The Ostrander Awards are just around the corner and I’ve got some questions.
Where is Killer Joe?
[Looks sternly, menacingly around the room]
I’m not playing judges? Where the eff is Killer Joe?
Nothing? You’ve got nothing? No nominations? Not a crumb? Not a courtesy nod for this upsetting season highlight?
I’ve read the nominations over and over, hoping I’d overlooked something. But no. It’s just not there. I’ve heard tell it wasn’t even recommended for judging, and if that’s so, somebody’s got some explaining to do. Because in this particular moment, as we consider just how very screwed up our world has become, that show was fire.
Maybe it wasn’t pleasant. And maybe it wasn’t perfect. And I’m not sure I ever want to see that ugly thing again. But New Moon’s Killer Joe was sometimes thrilling, and outstanding in most regards. The set — a hyperrealistic mobile home interior — was as convincing as Katie Bell Kenny’s Sun Studio simulacrum for Million Dollar Quartet. It was more believably lived in than the (gorgeous) Georgetown doll house Jack Yates dreamed up for The City of Conversation too. The glowing blue bug-zapper on the trailer’s porch was a special touch— a perfect detail triggering good off-kilter memories from the last time New Moon produced a Tracy Letts script. Killer Joe‘s cast made me feel icky, I admit. It was a refreshing change from feeling nothing at all.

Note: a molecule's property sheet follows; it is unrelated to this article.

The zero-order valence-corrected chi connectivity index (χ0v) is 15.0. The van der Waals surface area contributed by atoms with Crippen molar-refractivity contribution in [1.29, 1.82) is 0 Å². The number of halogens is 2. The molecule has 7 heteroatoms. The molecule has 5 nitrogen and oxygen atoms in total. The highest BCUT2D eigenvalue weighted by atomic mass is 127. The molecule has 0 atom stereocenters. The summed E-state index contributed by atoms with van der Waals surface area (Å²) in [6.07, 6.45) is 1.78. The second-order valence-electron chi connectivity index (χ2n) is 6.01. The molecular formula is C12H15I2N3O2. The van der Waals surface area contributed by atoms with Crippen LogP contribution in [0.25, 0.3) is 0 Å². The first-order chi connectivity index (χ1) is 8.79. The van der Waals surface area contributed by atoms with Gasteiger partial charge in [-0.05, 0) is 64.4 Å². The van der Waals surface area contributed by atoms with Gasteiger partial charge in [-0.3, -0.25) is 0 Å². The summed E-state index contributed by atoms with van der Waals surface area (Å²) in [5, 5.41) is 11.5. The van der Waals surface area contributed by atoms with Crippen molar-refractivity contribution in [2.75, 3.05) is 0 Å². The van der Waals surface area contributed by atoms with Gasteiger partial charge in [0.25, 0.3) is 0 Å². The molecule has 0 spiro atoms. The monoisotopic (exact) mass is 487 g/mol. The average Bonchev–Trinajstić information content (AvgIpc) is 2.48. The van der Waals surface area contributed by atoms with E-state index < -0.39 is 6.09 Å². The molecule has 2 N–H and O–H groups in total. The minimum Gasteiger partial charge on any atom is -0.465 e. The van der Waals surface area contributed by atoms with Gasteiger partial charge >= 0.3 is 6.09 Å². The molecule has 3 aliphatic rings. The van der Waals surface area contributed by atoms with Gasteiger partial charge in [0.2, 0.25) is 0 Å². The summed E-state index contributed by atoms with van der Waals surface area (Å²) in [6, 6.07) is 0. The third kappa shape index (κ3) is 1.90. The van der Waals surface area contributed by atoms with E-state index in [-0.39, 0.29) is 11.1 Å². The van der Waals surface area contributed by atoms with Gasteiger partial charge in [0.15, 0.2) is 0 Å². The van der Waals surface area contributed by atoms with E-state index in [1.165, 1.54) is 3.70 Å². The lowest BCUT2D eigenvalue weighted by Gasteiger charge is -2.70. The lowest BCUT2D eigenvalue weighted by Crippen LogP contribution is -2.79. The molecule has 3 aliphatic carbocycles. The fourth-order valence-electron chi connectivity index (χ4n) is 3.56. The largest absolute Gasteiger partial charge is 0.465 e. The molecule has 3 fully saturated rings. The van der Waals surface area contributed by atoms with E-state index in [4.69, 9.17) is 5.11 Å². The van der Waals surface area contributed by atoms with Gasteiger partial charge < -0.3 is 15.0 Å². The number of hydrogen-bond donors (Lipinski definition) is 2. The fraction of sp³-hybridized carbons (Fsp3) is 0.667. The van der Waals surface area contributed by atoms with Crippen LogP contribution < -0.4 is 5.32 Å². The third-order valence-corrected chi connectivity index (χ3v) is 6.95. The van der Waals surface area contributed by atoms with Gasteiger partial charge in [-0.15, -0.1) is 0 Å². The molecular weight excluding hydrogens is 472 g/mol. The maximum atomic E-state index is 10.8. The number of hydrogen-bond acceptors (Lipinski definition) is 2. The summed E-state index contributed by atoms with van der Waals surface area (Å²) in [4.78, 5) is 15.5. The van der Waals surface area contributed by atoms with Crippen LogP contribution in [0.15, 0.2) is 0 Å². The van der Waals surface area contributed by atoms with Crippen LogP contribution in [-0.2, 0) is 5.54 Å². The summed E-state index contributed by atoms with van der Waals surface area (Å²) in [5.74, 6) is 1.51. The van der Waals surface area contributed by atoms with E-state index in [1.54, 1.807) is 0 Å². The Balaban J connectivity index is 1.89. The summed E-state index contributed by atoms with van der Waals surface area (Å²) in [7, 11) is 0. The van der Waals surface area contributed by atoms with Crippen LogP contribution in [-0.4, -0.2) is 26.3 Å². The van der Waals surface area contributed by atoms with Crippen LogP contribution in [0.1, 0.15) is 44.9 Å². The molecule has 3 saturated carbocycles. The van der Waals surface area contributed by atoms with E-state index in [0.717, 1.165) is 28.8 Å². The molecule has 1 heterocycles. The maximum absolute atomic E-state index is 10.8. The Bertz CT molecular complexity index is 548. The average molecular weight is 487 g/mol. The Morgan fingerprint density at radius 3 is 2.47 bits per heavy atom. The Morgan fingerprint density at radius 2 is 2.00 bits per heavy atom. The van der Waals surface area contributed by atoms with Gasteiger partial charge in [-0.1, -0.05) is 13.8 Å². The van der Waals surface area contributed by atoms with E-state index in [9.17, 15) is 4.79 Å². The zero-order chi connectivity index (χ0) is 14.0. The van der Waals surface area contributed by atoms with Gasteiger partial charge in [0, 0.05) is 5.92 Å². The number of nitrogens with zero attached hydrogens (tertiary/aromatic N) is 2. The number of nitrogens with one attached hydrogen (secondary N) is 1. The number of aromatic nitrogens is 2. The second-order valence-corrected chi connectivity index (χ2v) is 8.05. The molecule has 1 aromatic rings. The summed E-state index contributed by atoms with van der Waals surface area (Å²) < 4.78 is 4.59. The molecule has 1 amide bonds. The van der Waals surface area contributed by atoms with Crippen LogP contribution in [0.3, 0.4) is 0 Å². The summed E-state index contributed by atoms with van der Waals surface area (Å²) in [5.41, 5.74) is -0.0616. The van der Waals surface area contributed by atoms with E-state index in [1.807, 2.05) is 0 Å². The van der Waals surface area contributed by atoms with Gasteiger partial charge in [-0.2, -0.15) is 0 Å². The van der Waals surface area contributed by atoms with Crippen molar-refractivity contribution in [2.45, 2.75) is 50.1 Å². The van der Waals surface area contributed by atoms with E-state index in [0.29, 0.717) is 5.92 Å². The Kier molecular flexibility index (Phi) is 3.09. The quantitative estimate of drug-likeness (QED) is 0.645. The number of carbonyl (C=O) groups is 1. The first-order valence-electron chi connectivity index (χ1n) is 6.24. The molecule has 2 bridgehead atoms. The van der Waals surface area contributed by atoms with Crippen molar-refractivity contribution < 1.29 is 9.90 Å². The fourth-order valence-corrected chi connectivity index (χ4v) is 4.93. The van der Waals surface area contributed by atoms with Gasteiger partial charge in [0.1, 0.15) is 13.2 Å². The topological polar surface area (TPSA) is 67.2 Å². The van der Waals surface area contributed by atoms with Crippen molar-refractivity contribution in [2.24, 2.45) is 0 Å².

I’ll be ranting more about this and a few other glaring omissions later but, as good as many of this year’s Ostrander nominees may have been, I struggle with the idea that Letts’ disturbing black comedy wasn’t even a contender. Judges can hide behind reasonable differences of opinion and taste but I’m not having it with Killer Joe. It was a powerhouse indie and a strong example of what what can bubble up when a motivated community outgrows its institutions.
Oh well, here’s this year’s cranky list of Ostrander picks, pans and yes, of course, “Who Got Robbed?”.
Is it just me or does it seem like the judges really have a thing for literal environments and lots and lots of money?